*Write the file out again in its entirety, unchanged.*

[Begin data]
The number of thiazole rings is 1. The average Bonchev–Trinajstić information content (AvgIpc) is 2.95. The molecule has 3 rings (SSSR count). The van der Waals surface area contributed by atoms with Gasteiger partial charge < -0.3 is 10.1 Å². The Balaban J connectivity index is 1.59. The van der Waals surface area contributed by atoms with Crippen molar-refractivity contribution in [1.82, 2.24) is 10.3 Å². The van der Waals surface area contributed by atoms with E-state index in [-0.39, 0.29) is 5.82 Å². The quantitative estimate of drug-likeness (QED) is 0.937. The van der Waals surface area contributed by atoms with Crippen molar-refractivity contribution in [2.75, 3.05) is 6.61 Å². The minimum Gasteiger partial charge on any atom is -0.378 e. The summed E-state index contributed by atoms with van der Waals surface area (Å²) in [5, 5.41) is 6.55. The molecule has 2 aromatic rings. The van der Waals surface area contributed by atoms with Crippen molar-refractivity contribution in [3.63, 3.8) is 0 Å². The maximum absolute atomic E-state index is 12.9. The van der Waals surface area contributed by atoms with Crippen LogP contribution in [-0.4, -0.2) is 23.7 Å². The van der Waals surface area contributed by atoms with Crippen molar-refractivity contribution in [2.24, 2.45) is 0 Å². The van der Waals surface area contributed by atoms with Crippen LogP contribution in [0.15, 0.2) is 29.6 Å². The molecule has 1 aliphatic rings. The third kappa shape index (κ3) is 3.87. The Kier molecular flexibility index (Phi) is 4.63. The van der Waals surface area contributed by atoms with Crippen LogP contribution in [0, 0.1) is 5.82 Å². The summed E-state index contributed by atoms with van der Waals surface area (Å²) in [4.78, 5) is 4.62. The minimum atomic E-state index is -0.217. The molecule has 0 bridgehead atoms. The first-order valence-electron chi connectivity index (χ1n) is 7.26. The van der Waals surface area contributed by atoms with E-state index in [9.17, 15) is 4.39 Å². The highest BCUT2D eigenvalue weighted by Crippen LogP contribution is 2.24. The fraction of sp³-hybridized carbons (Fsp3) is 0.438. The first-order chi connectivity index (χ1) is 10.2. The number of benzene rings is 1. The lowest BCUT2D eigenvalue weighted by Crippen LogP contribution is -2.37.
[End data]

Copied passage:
The number of thiazole rings is 1. The average Bonchev–Trinajstić information content (AvgIpc) is 2.95. The molecule has 3 rings (SSSR count). The van der Waals surface area contributed by atoms with Gasteiger partial charge < -0.3 is 10.1 Å². The Balaban J connectivity index is 1.59. The van der Waals surface area contributed by atoms with Crippen molar-refractivity contribution in [1.82, 2.24) is 10.3 Å². The van der Waals surface area contributed by atoms with E-state index in [-0.39, 0.29) is 5.82 Å². The quantitative estimate of drug-likeness (QED) is 0.937. The van der Waals surface area contributed by atoms with Crippen molar-refractivity contribution in [2.75, 3.05) is 6.61 Å². The minimum Gasteiger partial charge on any atom is -0.378 e. The summed E-state index contributed by atoms with van der Waals surface area (Å²) in [5, 5.41) is 6.55. The molecule has 2 aromatic rings. The van der Waals surface area contributed by atoms with Crippen molar-refractivity contribution in [3.63, 3.8) is 0 Å². The maximum absolute atomic E-state index is 12.9. The van der Waals surface area contributed by atoms with Crippen LogP contribution in [-0.4, -0.2) is 23.7 Å². The van der Waals surface area contributed by atoms with Crippen molar-refractivity contribution in [2.24, 2.45) is 0 Å². The van der Waals surface area contributed by atoms with Crippen LogP contribution in [0.15, 0.2) is 29.6 Å². The molecule has 1 aliphatic rings. The third kappa shape index (κ3) is 3.87. The Kier molecular flexibility index (Phi) is 4.63. The van der Waals surface area contributed by atoms with Crippen LogP contribution in [0, 0.1) is 5.82 Å². The summed E-state index contributed by atoms with van der Waals surface area (Å²) in [4.78, 5) is 4.62. The minimum atomic E-state index is -0.217. The molecule has 0 bridgehead atoms. The first-order valence-electron chi connectivity index (χ1n) is 7.26. The van der Waals surface area contributed by atoms with E-state index in [9.17, 15) is 4.39 Å². The highest BCUT2D eigenvalue weighted by Crippen LogP contribution is 2.24. The fraction of sp³-hybridized carbons (Fsp3) is 0.438. The first-order chi connectivity index (χ1) is 10.2. The number of benzene rings is 1. The lowest BCUT2D eigenvalue weighted by Crippen LogP contribution is -2.37.